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Romney says let Detroit go bankrupt

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  • Romney says let Detroit go bankrupt

    Not exactly what I'd expect to hear from the son of an automaker.

    http://www.newsmax.com/insidecover/Romn ... medium=RSS

  • #2
    Romney is right.

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    • #3
      Originally posted by lonewolf
      Romney is right.
      "Without that bailout, Detroit will need to drastically restructure itself. With it, the automakers will stay the course — the suicidal course of declining market shares, insurmountable labor and retiree burdens, technology atrophy, product inferiority and never-ending job losses. Detroit needs a turnaround, not a check.”

      Not unlike the subprime mess, $2,000 costs for each GM car manufactured to cover retiree costs. Ford has made some right steps, but GM has had it's head up and locked for ages.

      Too bad McCain did not select Romney as his VP selection. I don't think he would have won, but at least he would not have looked like an Alaskan buffoon.

      Let the big 3 go into bankruptcy, get out from under the retiree burden. Thousands will take a hit, millions will benefit from the big 3 staying in business.

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      • #4
        I am of two minds on this but at the present time, the cost of them going bankrupt is likely to be very high. Too bad that this is happening at the wrong time inthe business cycle.

        First, almost any other time, GM would be able to get debtor-in-possession funding; now it would be very costly, if available. That would mean that there would be a freeze up of the GM production under Chapter 7 instead of continuation under Chapter 11. This would mean that several times (3, 5 or even 10 times) as many workers at suppliers that would go bankrupt would be out of a job at almost the same time with large multiplier effects and some very nasty regional effects. In addition, those retiree benefits, if cut off, would also freeze up those local economies (and Floridas?) and would bankrupt the US kitty for such failed firms (i.e., it would cost US taxpayers money in the short-run and companies in general in the long-run to pay those retiree's benefits. I would not be surprised if a failure would sink the state budgets of 5-10 states (Michigan's especially but a number of others as well). I would not be surprised if the direct effects were for an increase in the unemployment of up to 1,000,000 and multiplier effects larger.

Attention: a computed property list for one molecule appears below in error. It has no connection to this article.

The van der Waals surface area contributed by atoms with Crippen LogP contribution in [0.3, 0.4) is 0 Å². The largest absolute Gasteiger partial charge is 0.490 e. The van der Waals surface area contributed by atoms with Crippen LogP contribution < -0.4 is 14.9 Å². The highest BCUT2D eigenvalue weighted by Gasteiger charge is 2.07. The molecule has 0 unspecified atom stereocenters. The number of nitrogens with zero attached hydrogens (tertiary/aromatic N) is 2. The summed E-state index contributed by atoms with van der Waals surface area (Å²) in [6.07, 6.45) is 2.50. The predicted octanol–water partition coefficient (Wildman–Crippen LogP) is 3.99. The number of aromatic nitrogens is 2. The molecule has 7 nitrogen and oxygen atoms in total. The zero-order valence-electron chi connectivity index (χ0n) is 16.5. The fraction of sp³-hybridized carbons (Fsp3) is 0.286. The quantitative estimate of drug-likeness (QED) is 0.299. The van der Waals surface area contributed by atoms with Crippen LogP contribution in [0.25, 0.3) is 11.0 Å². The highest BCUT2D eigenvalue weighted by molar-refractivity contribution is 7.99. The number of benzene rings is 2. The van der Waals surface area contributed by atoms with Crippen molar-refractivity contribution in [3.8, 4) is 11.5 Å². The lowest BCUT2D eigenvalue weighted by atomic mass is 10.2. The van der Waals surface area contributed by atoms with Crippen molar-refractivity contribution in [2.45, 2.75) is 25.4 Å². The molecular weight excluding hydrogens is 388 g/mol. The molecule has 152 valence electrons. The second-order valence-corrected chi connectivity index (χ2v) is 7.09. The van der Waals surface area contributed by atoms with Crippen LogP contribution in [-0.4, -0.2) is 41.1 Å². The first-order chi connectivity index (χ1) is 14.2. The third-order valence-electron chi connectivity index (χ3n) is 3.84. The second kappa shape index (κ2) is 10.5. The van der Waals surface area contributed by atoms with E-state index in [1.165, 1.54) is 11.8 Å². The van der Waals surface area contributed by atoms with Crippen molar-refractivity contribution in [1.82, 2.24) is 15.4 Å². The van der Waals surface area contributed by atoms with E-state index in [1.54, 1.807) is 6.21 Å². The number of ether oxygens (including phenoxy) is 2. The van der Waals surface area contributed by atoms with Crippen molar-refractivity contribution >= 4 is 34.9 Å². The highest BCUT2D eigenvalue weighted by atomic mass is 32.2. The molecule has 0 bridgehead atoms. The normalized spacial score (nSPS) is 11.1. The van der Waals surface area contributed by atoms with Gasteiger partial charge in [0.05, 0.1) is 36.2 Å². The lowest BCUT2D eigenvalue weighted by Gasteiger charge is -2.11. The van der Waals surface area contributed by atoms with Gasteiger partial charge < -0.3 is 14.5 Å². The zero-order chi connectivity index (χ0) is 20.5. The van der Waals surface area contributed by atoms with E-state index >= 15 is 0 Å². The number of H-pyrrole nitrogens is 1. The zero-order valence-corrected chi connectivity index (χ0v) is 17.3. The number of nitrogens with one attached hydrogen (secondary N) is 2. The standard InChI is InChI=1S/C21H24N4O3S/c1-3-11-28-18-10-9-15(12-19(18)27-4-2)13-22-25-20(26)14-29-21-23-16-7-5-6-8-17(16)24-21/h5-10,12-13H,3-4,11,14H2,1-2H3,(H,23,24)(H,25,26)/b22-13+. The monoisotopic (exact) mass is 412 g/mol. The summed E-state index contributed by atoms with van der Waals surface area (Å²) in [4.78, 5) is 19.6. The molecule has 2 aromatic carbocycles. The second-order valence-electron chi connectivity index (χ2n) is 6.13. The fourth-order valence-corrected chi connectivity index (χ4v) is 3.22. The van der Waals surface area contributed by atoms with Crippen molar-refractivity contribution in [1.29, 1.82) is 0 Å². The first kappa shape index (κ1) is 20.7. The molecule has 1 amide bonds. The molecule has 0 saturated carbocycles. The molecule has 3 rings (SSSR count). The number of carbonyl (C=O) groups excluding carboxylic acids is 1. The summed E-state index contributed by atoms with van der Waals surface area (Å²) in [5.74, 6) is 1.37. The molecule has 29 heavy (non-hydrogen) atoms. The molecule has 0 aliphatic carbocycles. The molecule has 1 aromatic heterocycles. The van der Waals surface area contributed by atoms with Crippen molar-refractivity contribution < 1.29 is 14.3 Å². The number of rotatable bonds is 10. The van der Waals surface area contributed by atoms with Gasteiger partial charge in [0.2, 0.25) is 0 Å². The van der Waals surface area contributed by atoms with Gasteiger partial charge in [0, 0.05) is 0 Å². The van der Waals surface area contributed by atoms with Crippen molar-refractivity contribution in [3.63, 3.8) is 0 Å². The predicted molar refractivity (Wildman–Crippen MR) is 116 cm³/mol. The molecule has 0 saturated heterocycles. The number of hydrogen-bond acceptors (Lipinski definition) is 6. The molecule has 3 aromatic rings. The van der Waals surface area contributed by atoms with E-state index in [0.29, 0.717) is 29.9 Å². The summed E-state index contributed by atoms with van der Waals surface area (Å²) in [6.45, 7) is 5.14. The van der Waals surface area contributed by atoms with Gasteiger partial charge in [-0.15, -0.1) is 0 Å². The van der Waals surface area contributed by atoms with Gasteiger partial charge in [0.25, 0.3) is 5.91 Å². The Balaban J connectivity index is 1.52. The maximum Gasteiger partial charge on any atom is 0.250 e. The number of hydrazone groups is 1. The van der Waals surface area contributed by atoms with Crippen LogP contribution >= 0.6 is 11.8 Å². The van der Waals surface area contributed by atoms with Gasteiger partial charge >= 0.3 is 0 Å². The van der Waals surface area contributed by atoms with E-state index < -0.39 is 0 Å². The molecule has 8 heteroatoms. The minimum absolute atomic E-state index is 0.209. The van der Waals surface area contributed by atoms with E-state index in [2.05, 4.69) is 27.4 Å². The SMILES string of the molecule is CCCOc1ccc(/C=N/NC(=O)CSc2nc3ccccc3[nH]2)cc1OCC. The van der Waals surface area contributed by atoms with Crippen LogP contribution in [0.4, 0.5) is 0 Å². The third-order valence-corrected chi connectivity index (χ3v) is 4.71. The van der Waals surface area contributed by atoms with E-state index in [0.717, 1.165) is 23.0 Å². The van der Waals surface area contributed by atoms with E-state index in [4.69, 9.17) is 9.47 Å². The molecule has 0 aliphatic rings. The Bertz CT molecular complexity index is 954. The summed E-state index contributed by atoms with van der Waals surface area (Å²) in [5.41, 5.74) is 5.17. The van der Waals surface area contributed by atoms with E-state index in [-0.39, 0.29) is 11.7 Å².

GM has a lot of cost concessions coming in about 15 months that would alter their profitability (especially for health-care cost), including that they have been biting the bullet with current expenses to get the long-term expenses down.

        A bailout is unlikely to help the shareholders a lot, as the conditions will take a bunch of the gains if it works out.

        [A report on CNN Money gives an estimate of the additional unemployment in the first year of 3,000,000; this comes from the Center for Automotive Research, so take it for what it is. ]

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        • #5
          And in a self-fulfilling prophecy, the notion that GM might go bankrupt has frozen their car sales. Who wants to buy a car from a company that has a good chance of going out of business??

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          • #6
            Originally posted by bad hammy
            And in a self-fulfilling prophecy, the notion that GM might go bankrupt has frozen their car sales. Who wants to buy a car from a company that has a good chance of going out of business??
            True, but IMO Chapter 7 is GM's best chance to stay in business.

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            • #7